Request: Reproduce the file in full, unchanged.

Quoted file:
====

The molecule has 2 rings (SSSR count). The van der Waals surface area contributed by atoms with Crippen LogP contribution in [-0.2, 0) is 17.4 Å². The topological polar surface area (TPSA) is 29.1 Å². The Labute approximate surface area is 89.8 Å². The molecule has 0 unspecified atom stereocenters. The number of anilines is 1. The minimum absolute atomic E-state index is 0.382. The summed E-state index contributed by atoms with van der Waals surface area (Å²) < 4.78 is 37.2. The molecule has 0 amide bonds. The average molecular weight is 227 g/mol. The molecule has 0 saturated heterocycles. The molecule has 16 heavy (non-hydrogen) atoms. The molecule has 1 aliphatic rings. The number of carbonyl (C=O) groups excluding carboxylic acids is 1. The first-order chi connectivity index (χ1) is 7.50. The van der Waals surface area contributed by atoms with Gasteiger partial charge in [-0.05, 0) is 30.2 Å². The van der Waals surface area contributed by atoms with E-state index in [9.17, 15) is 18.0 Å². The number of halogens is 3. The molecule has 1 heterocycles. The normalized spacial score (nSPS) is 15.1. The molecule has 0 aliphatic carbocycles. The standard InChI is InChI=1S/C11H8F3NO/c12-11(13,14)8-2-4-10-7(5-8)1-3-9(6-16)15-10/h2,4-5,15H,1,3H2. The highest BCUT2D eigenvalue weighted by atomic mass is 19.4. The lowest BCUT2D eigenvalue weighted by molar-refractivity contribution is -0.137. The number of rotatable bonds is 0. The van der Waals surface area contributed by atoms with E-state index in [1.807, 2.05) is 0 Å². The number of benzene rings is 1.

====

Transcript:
The molecule has 2 rings (SSSR count). The van der Waals surface area contributed by atoms with Crippen LogP contribution in [-0.2, 0) is 17.4 Å². The topological polar surface area (TPSA) is 29.1 Å². The Labute approximate surface area is 89.8 Å². The molecule has 0 unspecified atom stereocenters. The number of anilines is 1. The minimum absolute atomic E-state index is 0.382. The summed E-state index contributed by atoms with van der Waals surface area (Å²) < 4.78 is 37.2. The molecule has 0 amide bonds. The average molecular weight is 227 g/mol. The molecule has 0 saturated heterocycles. The molecule has 16 heavy (non-hydrogen) atoms. The molecule has 1 aliphatic rings. The number of carbonyl (C=O) groups excluding carboxylic acids is 1. The first-order chi connectivity index (χ1) is 7.50. The van der Waals surface area contributed by atoms with Gasteiger partial charge in [-0.05, 0) is 30.2 Å². The van der Waals surface area contributed by atoms with E-state index in [9.17, 15) is 18.0 Å². The number of halogens is 3. The molecule has 1 heterocycles. The normalized spacial score (nSPS) is 15.1. The molecule has 0 aliphatic carbocycles. The standard InChI is InChI=1S/C11H8F3NO/c12-11(13,14)8-2-4-10-7(5-8)1-3-9(6-16)15-10/h2,4-5,15H,1,3H2. The highest BCUT2D eigenvalue weighted by atomic mass is 19.4. The lowest BCUT2D eigenvalue weighted by molar-refractivity contribution is -0.137. The number of rotatable bonds is 0. The van der Waals surface area contributed by atoms with E-state index in [1.807, 2.05) is 0 Å². The number of benzene rings is 1.